The details of the second phase of the plan are still being worked out, Vitale said, but it would require all New Jerseyans to have some form of health insurance within three years.

Vitale argues that it would cost taxpayers less to insure the state’s 1.4 million uninsured residents than it does to pay for their care now in hospitals, where they frequently require expensive emergency-room care that earlier doctor visits might have prevented.

David Knowlton, president of the New Jersey Health Care Quality Institute, which advocates to improve the quality of patient care, led a team that worked with Vitale to come up with the proposal.

The team consulted more than 100 stakeholders, Knowlton said, and came up with three key goals for the state: to enroll the estimated 300,000 New Jerseyans who are qualified for Medicaid or FamilyCare but who are not enrolled; to reform the health-insurance market in New Jersey to make it more affordable, particularly for younger people who can help drive costs down for everyone; and to create an alternative for everyone else who remains uninsured.

The first phase of the Vitale proposal addresses the first two goals. Market reforms will include allowing health-insurance companies to charge based on age for people who buy their own insurance, which current rules do not allow.

The second phase would create a self-funded state-sponsored health plan for residents who don’t qualify for care under the other government health-insurance programs.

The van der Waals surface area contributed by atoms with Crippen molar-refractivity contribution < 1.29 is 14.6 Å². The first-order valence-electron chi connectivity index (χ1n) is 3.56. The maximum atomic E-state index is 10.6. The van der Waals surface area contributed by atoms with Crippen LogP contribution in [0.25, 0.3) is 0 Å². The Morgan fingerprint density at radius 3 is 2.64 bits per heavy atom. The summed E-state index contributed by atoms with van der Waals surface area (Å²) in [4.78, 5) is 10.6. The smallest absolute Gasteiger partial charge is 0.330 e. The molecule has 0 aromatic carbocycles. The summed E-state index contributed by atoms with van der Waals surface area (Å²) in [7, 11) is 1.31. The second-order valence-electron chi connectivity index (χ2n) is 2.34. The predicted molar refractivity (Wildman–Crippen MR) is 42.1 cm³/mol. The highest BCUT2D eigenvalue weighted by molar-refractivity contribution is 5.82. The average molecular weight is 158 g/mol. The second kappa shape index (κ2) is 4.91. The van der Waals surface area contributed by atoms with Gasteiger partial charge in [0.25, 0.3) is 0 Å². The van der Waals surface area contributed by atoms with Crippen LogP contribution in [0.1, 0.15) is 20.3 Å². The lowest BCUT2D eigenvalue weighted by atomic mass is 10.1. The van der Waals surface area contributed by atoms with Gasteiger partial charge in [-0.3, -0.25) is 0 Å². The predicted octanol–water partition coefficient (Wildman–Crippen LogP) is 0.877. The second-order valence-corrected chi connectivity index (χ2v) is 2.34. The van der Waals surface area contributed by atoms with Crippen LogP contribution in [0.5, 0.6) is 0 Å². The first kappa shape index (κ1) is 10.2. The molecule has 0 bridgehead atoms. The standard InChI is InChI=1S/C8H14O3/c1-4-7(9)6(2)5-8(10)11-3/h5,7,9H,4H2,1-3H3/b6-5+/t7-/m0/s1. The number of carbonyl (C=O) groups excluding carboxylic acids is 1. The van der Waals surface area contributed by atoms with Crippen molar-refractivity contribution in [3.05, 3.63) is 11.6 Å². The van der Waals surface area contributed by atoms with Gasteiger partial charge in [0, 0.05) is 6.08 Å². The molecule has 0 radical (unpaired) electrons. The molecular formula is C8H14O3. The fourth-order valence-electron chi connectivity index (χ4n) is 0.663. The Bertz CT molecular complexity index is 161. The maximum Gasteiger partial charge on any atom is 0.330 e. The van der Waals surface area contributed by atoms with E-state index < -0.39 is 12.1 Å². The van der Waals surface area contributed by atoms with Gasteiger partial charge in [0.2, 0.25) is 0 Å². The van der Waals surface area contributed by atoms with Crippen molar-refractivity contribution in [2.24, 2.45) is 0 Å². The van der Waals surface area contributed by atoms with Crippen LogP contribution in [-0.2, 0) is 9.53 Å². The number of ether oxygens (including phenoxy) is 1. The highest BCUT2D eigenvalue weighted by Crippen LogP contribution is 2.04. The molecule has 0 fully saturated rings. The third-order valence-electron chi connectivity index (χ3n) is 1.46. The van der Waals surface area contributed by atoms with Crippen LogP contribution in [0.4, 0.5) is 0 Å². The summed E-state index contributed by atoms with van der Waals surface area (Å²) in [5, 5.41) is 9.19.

Residents would be required to show proof of health insurance when they file state tax forms and those who do not would be automatically enrolled in the plan and charged according to income.

Vitale and Knowlton estimate phase two would cost just under $1 billion, but they say that when it is fully implemented, the state would not need to subsidize care for the uninsured in hospitals because there would theoretically be no uninsured patients. (The hospitals say they would still care for non-U.S. citizens, whom the state plan would not cover.)

The state spent $605 million to subsidize $950 million in care for the uninsured at hospitals this year, according to the New Jersey Hospital Association.

Among critics of the Vitale plan is Assemblyman Jay Webber (R., Morris). He said the FamilyCare program was plagued by misspending and abuse, as documented recently in a review by the state auditor’s office. “The Democrats’ response to the discovery of this mismanagement seems to be: If it’s broke, let’s expand it,” Webber said. “I think we should fix it first.”

Webber is pitching an alternative bill, which would allow New Jerseyans to buy health insurance from out of state.

A wide variety of stakeholders have already jumped aboard at least the first phase of Vitale’s plan, however, ranging from insurance companies and hospitals to advocates for the poor.

Many have specific concerns, particularly about what the second phase of the proposal might look like.

But most seem to agree some sort of overhaul of the health-care system is needed.